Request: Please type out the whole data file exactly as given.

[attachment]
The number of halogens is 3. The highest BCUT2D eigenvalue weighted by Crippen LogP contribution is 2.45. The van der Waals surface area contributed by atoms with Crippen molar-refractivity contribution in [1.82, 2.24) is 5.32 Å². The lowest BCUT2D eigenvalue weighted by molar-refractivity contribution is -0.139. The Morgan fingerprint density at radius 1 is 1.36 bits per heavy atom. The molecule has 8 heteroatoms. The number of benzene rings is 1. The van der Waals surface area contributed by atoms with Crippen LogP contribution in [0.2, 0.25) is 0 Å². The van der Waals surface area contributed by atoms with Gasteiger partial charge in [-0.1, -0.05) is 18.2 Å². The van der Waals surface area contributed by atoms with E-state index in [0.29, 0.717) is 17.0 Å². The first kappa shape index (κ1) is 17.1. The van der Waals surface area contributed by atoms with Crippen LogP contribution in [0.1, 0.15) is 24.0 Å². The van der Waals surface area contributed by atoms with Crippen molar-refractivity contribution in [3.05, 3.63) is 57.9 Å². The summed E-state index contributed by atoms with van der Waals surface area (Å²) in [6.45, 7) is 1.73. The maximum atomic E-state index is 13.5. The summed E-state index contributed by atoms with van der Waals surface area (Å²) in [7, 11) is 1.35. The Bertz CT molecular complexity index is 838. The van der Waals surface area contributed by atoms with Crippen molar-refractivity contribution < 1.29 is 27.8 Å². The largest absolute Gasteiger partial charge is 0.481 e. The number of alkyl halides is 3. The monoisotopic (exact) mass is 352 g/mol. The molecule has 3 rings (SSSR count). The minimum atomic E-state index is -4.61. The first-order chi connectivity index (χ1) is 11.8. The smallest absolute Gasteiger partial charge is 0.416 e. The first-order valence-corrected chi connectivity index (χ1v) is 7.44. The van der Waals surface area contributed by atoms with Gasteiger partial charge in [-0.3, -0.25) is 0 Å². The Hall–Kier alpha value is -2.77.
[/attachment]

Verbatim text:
The number of halogens is 3. The highest BCUT2D eigenvalue weighted by Crippen LogP contribution is 2.45. The van der Waals surface area contributed by atoms with Crippen molar-refractivity contribution in [1.82, 2.24) is 5.32 Å². The lowest BCUT2D eigenvalue weighted by molar-refractivity contribution is -0.139. The Morgan fingerprint density at radius 1 is 1.36 bits per heavy atom. The molecule has 8 heteroatoms. The number of benzene rings is 1. The van der Waals surface area contributed by atoms with Crippen LogP contribution in [0.2, 0.25) is 0 Å². The van der Waals surface area contributed by atoms with Gasteiger partial charge in [-0.1, -0.05) is 18.2 Å². The van der Waals surface area contributed by atoms with E-state index in [0.29, 0.717) is 17.0 Å². The first kappa shape index (κ1) is 17.1. The van der Waals surface area contributed by atoms with Crippen LogP contribution in [0.1, 0.15) is 24.0 Å². The van der Waals surface area contributed by atoms with Crippen molar-refractivity contribution in [3.05, 3.63) is 57.9 Å². The summed E-state index contributed by atoms with van der Waals surface area (Å²) in [6.45, 7) is 1.73. The maximum atomic E-state index is 13.5. The summed E-state index contributed by atoms with van der Waals surface area (Å²) in [7, 11) is 1.35. The Bertz CT molecular complexity index is 838. The van der Waals surface area contributed by atoms with Crippen molar-refractivity contribution < 1.29 is 27.8 Å². The largest absolute Gasteiger partial charge is 0.481 e. The number of alkyl halides is 3. The monoisotopic (exact) mass is 352 g/mol. The molecule has 3 rings (SSSR count). The minimum atomic E-state index is -4.61. The first-order chi connectivity index (χ1) is 11.8. The smallest absolute Gasteiger partial charge is 0.416 e. The first-order valence-corrected chi connectivity index (χ1v) is 7.44. The van der Waals surface area contributed by atoms with Gasteiger partial charge in [-0.3, -0.25) is 0 Å². The Hall–Kier alpha value is -2.77.